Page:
** LINEAR EQUATIONS IN TWO VARIABLES AND THE
CARTESIAN COORDINATE SYSTEM**

**Copyright by Ingrid Stewart, Ph.D. Please Send
Questions and Comments to ingrid.stewart@csn.edu.**

Equations in Two Variables

Up to this point, we discusses equations in one variable. For example, all of the linear equations we solved contained exactly one variable. Most of the time we called itx. Now, we will discuss equations in which two letters are used for variables, usually we call themxandy.

Following are a few examples of LINEAR equations in two variable. We know that they are linear equations because both variables are raised to the power of 1.

2xy = 4y =3x6y = 2x5x3y = 7

y = 2 x =4

NOTE: The last four equations look different from the previous four examples. There is only one variable in each one!

Often we want to show a pictorial representation of equations in two variables to give us a better understanding of some of the characteristics of an equation. We do this with the help of the

Cartesian Coordinate System.

The Cartesian Coordinate System

The
*Cartesian Coordinate System*
must have two intersecting axes. A horizontal one and a vertical
one. In mathematics, most equations are expressed in terms of** x** and

NOTE:
Sometimes equations may be expressed in terms of other variables, say, ** p** and

The axes divide the coordinate plane into four areas. We use Roman numerals and call them Quadrant I, Quadrant II, Quadrant III, and Quadrant IV.

The
point of intersection of the two axes is called the **Origin**.

Each
axis must be partitioned into identical units using hash marks. All of
the hash marks MUST be numbered to indicate the "scale" of the axis.
The "scale" always depends on the type of equation that is to be
graphed.

NOTE:
The units partitioning the x-axis do not have to be equal in length to the
units partitioning the y-axis. As a matter of fact, given limited
graphing space, it is often necessary and desirable to have differing scales
along the x- and y-axes.

The
location of a point in the *Cartesian Coordinate System* is indicated by
finding the number of units the point is removed from the *Origin* both in
the x- and y-axis direction. These two numbers are then placed into
parentheses separated by a comma. We call one number the *x-coordinate*
and the other number the *y-coordinate*. The x-coordinate is always
stated before the y-coordinate. Both coordinates together are called an *ordered pair*.

Example 1:Plot the following points into a

Cartesian Coordinate System.

(4,,2)(,3, 2)(0,,3), and(2, 0). The coordinates(0, 0)are reserved for the Origin.(0,0)

Please note that it is common to use the number representing the x-coordinate first and move horizontally along the x-axis either in the positive or negative direction depending on the value of the x-coordinate.

From the location of the x-coordinate, we will then move in a vertical direction up (positive) or down (negative) using the number representing the y-coordinate.

Example 2:Given the linear equation

2x, find the value fory = 4ifx. Write the information as an ordered pair.y = 0

2x0 = 4

2x = 4

x = 2The ordered pair is

.(2, 0)Given the linear equation

2x, find the value fory = 4ify. Write the information as an ordered pair.x = 0

2(0)y = 4

y = 4

y =4The ordered pair is

(0,.4)Given the linear equation

2x, find the value fory = 4ify. Write the information as an ordered pair.x = 4

2(4)y = 4

8y = 4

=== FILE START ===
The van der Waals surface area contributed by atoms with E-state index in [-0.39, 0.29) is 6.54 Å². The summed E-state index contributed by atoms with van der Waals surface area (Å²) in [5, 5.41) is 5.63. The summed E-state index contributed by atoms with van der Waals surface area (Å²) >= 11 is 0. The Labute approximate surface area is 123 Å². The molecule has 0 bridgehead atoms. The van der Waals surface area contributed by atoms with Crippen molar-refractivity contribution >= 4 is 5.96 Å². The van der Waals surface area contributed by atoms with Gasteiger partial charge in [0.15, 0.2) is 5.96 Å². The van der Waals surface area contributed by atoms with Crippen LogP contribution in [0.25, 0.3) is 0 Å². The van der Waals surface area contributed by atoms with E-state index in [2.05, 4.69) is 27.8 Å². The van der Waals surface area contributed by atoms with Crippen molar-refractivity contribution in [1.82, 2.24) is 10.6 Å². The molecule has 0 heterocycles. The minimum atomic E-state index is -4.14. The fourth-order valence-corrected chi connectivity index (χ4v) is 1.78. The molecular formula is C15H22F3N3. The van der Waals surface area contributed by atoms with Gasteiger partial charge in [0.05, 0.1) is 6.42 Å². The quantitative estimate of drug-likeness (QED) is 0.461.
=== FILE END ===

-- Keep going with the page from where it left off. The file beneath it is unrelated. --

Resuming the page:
y = 4and

y = 4The ordered pair is

.(4, 4)

Example 3:Given the linear equation

y =3x, find the value for6ifx. Write the information as an ordered pair.y = 0

0 =3x6

3x =6

x =2The ordered pair is

(.2, 0)Given the linear equation

y =3x, find the value for6ify. Write the information as an ordered pair.x = 0

y =3(0)6

y =6The ordered pair is

(0,.6)Given the linear equation

y =3x, find the value for6ify. Write the information as an ordered pair.4

y =3(4)6

y = 126and

y = 6The ordered pair is

(.4, 6)

Example 4:Given the linear equation

, find the value fory = 2xifx. Write the information as an ordered pair.y = 0

0 = 2x

x = 0The ordered pair is

.(0, 0)Given the linear equation

, find the value fory = 2xify. Write the information as an ordered pair.x = 0

y = 2(0)

y = 0The ordered pair is

.(0, 0)Given the linear equation

, find the value fory = 2xifyandx = 4x =. Write the information as ordered pairs.4

y = 2(4)

andy = 8The ordered pair is

.(4, 8)Next,

y = 2(4)and

y =8The second ordered pair is

(4,.8)

Example 5:Given the linear equation

5x, find the value for3y = 7ifx. Write the information as an ordered pair.y = 0

5x3(0) = 7

5x = 7

The ordered pair is

Given the linear equation

5x, find the value for3y = 7ify. Write the information as an ordered pair.x = 0

5(0)3y = 7

3y = 7

The ordered pair is .

Given the linear equation

5xfind the value for3y = 7ifyandx = 2x =. Write the information as ordered pairs.1

5(2)3y = 7

103y = 7

3y =3

y = 1The ordered pair is

.(2, 1)Next,

5(1)3y = 7

53y = 7

3y = 12and

y =4The ordered pair is

(1,.4)

Example 6:Given the linear equation

, find the value fory = 2x =. Write the information as an ordered pair.5, 1, 100

NOTE: We can think ofy = 2as an equation in two variables by rewriting the equation as.0x + y = 2

0(5) + y = 2

y = 2The ordered pair is

(.5, 2)

0( 1) + y = 2

y = 2The ordered pair is

.(1, 2)

0( 100) + y = 2

y = 2The ordered pair is

.(100, 2)

Please note that no matter what x-value is chosen, the y-value is always 2.

Example 7:Given the linear equation

x =, find the value for4y =. Write the information as an ordered pair.1, 20, 1000

NOTE: We can think ofx =4as an equation in two variables by rewriting the equation asx + 0y =.4

x + 0(1) =4

x =4The ordered pair is

(4,1.)

x + 0(20) =4

x =4The ordered pair is

(.4, 20)

x + 0(1000) =4

x =4The ordered pair is

(.4, 1000)

Please note that no matter what y-value is chosen, the x-value is always4.